Benjamin Franklin Papers

To Benjamin Franklin from David Hall, 12 July 1766

From David Hall

Letterbook copy: American Philosophical Society

Philadelphia July 12th. 1766

Dear Sir.

I receiv’d your kind letter of May the 9th5 by the Packet, for which I am much obliged, and observe what you say as to the Accounts; but, as you are pleased to express your Satisfaction, with respect to my Desire of settling every thing right, and my Sentiments are exactly the same as to you, we can not, as you remark, have any Difference: However, I should have been glad to have known what Articles you did not understand, and likewise those you thought there were Mistakes in, which might have been rectified before your Return; but of those, no Doubt, I shall hear, when you have more Leisure.6

I am much obliged for your Indulgence, in allowing Mr. Strahan to send my News Papers, Via Boston and New-York, under your Cover.7 I never thought of asking it with respect to Letters.

I acknowledge your Favour in writing to Mr. Grace in my Behalf and doubt not its having the desired Effect with his Widow.8

Mrs. Franklin as I wrote you formerly, may always command any small service, it may be in my Power to do her. The Account shall be presented to Mr. Bradford.9

As to the publishing these Encomiums on you; It is true, I did shew some of my Letters from London to your particular Friends; who all, as well as myself, thought what we did was right, in order to do Justice in some Degree, to your traduced Character; but as I find it is disagreeable to you shall observe your Directions for the future.1 Mrs. Franklin was well this Morning. Sally is at present in the Jerseys. I heartily condole with you on the Loss of your worthy Brother; but as he was an antient Man, and has been long in a declining State, the Shock must have been the less to his Family.2

I paid Mrs. Franklin this day Fifty one Pounds, towards purchasing a Bill of Mrs. Stevens;3 and about the Time of your Brother’s Death, she had Twenty Pounds which is all I have paid her, besides what I have already informed you of. My Wife, and Children who are all a little grown up now, send you their best Wishes. And you may believe me to be, Dear Sir Yours most Affectionately


Pray remember me kindly to Mr. Strahan and tell him, I am much obliged to him for his Favour by the Packet.4

Per the Packet
To Benjamin Franklin Esq

[Note numbering follows the Franklin Papers source.]

5Not found.

6The reader may learn (as Hall could not do at this time) the nature of BF’s questions concerning Parker’s final report on the Franklin & Hall accounts by consulting BF’s “Observations,” above, pp. 110–16.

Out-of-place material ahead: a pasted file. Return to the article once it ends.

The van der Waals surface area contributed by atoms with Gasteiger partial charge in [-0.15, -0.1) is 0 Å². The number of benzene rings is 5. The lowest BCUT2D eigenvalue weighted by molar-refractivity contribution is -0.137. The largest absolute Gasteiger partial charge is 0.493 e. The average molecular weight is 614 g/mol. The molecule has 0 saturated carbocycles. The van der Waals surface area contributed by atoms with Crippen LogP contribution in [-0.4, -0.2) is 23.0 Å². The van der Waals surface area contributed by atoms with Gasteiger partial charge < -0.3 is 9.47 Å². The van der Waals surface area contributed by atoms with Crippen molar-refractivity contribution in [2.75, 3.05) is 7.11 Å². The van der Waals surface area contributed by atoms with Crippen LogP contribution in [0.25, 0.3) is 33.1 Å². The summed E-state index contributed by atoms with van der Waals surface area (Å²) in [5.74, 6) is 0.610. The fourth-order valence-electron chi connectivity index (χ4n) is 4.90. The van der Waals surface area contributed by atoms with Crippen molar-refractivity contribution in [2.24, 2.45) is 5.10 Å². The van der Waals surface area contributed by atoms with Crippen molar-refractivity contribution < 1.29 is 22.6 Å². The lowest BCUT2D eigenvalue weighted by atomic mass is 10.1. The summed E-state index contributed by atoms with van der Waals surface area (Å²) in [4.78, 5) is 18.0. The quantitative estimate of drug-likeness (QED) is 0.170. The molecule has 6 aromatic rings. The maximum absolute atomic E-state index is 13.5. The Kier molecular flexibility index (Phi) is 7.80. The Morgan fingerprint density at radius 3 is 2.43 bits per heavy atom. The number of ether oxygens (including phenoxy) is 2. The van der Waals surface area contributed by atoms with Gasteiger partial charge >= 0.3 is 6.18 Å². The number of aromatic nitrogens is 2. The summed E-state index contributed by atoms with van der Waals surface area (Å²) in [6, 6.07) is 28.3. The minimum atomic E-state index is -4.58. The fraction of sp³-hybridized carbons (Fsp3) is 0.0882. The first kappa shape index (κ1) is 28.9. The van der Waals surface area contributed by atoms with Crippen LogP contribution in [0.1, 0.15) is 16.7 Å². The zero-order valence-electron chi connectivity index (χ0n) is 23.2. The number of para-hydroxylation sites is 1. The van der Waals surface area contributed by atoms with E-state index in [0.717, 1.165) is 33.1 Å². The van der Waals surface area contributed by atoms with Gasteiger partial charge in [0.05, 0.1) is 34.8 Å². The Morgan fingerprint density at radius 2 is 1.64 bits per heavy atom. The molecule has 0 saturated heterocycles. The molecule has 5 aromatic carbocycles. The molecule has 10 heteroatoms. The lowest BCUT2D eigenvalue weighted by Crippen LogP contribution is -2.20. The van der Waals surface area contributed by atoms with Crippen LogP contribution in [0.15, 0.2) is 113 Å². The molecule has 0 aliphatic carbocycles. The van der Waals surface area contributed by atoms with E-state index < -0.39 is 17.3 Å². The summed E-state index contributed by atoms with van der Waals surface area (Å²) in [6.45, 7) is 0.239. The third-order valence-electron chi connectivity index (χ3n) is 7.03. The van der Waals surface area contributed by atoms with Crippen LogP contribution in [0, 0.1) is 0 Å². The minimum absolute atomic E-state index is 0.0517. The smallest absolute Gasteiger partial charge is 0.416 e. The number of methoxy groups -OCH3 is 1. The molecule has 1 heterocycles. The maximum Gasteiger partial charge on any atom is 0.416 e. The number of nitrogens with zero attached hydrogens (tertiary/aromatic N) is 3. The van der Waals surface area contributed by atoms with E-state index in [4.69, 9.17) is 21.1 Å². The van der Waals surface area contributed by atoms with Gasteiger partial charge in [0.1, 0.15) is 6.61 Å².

7On May 10, 1766, William Strahan wrote Hall that he was about to send the newspapers by Boston and New York vessels, as well as directly to Philadelphia, addressed to BF. PMHB, x (1886), 217. By having the papers sent to BF, Hall would be saved the charge for postage.

8Hall had asked BF’s help in effecting a renewal of the lease of the Grace property in which the printing office was situated; above, XII, 170, and this volume, p. 259.

9An unpaid account from the Post Office; below, p. 381.

1In the issues of Feb. 27 and March 27, 1766, Pa. Gaz., printed extracts from letters by Strahan to Hall praising BF by name for his services in the crisis. BF could not have yet seen copies of the May 1 and May 8 issues containing even more laudatory reports from London.

2BF’s brother, Peter (C.9), died July 1, 1766, aged 73. He had long been in the habit of doctoring himself, a practice that BF and DF had strongly criticized; above, X, 392; and this volume, p. 117. Hall printed a highly complimentary obituary notice in Pa. Gaz., July 3, 1766.

3BF’s Ledger, 1764–1776, pp. 2, 15, under date of Aug. 13, 1766, records receipt of a bill of exchange from DF for £30 sterling from Stevens on Grant. He failed to record its receipt in his Journal, 1764–1776, p. 9, however, until October 4.

4This must be Strahan’s long letter of May 10, 1766, printed in PMHB, x (1886), 217–25. It contained much useful discussion of public affairs and was accompanied by the copy of BF’s Examination before the House of Commons that Hall read aloud to many Philadelphians that summer and printed in September.

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